Stage set for showdown over net neutrality repeal
Federal Communications Commission Chairman Ajit Pai today followed through on his pledge to repeal 2015 regulations designed to ensure that internet service providers treat all online content and apps equally, setting up a showdown with consumer groups and internet companies who fear the move will stifle competition and innovation.
The current rules, known as net neutrality, impose utility-style regulation on ISPs such as Comcast, AT&T and Verizon to prevent them from favoring their own digital services over those of their rivals.
Pai believes the net neutrality rules adopted during the Obama administration discourage the ISPs from making investments in their network that would provide even better and faster online access.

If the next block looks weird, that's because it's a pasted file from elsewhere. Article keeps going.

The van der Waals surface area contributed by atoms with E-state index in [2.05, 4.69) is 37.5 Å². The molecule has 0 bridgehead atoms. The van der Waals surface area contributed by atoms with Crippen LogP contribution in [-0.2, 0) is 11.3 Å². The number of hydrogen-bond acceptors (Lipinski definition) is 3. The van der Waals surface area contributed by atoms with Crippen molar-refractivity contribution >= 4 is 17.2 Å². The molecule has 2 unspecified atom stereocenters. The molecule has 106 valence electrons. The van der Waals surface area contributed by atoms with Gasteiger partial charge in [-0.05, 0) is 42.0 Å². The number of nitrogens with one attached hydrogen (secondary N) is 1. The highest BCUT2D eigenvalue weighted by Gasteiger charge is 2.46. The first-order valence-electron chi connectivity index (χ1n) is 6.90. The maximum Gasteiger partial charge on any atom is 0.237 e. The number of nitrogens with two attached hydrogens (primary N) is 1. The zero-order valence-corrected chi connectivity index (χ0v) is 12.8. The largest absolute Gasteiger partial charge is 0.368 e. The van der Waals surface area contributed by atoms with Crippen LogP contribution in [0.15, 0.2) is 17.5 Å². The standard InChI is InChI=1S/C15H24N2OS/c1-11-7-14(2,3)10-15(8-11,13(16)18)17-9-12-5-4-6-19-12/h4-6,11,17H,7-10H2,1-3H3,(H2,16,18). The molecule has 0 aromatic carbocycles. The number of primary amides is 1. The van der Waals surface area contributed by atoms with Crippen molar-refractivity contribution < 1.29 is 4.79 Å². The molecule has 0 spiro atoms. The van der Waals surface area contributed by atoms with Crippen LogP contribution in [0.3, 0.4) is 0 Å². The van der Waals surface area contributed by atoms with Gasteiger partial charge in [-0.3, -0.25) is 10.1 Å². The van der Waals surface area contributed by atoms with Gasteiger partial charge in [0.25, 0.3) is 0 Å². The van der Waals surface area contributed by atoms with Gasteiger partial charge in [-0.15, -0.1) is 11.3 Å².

He distributed his alternative plan to other FCC commissioners earlier today in preparation for a Dec. 14 vote on the proposal and promised to release his entire proposal Wednesday.
The attempt to repeal net neutrality has triggered protests from consumer groups and internet companies. More than 22 million comments have been filed with the FCC about whether net neutrality should be rolled back.
The Internet Association, a group whose members include major internet companies such as Google and Amazon, vowed to continue to fight to keep the current net neutrality rules intact.
“Consumers have little choice in their ISP, and service providers should not be allowed to use this gatekeeper position at the point of connection to discriminate against websites and apps,” the group’s CEO Michael Beckerman says in a statement.